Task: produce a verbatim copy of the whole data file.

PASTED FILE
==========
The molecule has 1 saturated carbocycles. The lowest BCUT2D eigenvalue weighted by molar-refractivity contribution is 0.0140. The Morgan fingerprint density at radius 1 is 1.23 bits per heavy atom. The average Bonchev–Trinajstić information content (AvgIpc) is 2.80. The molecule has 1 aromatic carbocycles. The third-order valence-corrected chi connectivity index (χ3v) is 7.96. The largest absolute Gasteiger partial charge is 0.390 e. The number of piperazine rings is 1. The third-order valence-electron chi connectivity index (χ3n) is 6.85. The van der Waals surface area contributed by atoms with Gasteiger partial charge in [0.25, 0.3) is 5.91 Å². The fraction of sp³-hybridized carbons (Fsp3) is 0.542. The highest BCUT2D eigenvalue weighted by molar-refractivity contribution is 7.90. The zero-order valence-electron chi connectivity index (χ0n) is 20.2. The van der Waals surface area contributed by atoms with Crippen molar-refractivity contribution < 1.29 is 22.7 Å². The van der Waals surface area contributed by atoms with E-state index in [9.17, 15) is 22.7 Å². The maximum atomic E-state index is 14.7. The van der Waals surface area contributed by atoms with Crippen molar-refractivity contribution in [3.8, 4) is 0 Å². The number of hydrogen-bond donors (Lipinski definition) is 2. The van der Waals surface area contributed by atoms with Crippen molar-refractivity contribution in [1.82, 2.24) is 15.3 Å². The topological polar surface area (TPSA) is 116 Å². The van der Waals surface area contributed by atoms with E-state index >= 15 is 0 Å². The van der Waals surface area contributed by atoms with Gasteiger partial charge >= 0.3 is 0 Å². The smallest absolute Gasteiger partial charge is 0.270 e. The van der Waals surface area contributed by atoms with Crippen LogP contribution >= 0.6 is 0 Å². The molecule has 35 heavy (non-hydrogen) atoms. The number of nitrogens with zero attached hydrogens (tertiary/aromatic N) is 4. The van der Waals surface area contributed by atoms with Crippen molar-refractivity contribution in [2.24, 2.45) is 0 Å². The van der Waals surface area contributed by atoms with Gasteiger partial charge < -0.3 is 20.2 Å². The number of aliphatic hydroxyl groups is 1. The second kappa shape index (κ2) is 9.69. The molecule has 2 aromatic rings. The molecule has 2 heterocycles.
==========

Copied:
The molecule has 1 saturated carbocycles. The lowest BCUT2D eigenvalue weighted by molar-refractivity contribution is 0.0140. The Morgan fingerprint density at radius 1 is 1.23 bits per heavy atom. The average Bonchev–Trinajstić information content (AvgIpc) is 2.80. The molecule has 1 aromatic carbocycles. The third-order valence-corrected chi connectivity index (χ3v) is 7.96. The largest absolute Gasteiger partial charge is 0.390 e. The number of piperazine rings is 1. The third-order valence-electron chi connectivity index (χ3n) is 6.85. The van der Waals surface area contributed by atoms with Gasteiger partial charge in [0.25, 0.3) is 5.91 Å². The fraction of sp³-hybridized carbons (Fsp3) is 0.542. The highest BCUT2D eigenvalue weighted by molar-refractivity contribution is 7.90. The zero-order valence-electron chi connectivity index (χ0n) is 20.2. The van der Waals surface area contributed by atoms with Crippen molar-refractivity contribution < 1.29 is 22.7 Å². The van der Waals surface area contributed by atoms with E-state index in [9.17, 15) is 22.7 Å². The maximum atomic E-state index is 14.7. The van der Waals surface area contributed by atoms with Crippen molar-refractivity contribution in [3.8, 4) is 0 Å². The number of hydrogen-bond donors (Lipinski definition) is 2. The van der Waals surface area contributed by atoms with Crippen molar-refractivity contribution in [1.82, 2.24) is 15.3 Å². The topological polar surface area (TPSA) is 116 Å². The van der Waals surface area contributed by atoms with E-state index >= 15 is 0 Å². The van der Waals surface area contributed by atoms with Gasteiger partial charge >= 0.3 is 0 Å². The smallest absolute Gasteiger partial charge is 0.270 e. The van der Waals surface area contributed by atoms with Crippen LogP contribution >= 0.6 is 0 Å². The molecule has 35 heavy (non-hydrogen) atoms. The number of nitrogens with zero attached hydrogens (tertiary/aromatic N) is 4. The van der Waals surface area contributed by atoms with Crippen molar-refractivity contribution in [2.24, 2.45) is 0 Å². The van der Waals surface area contributed by atoms with Gasteiger partial charge < -0.3 is 20.2 Å². The number of aliphatic hydroxyl groups is 1. The second kappa shape index (κ2) is 9.69. The molecule has 2 aromatic rings. The molecule has 2 heterocycles.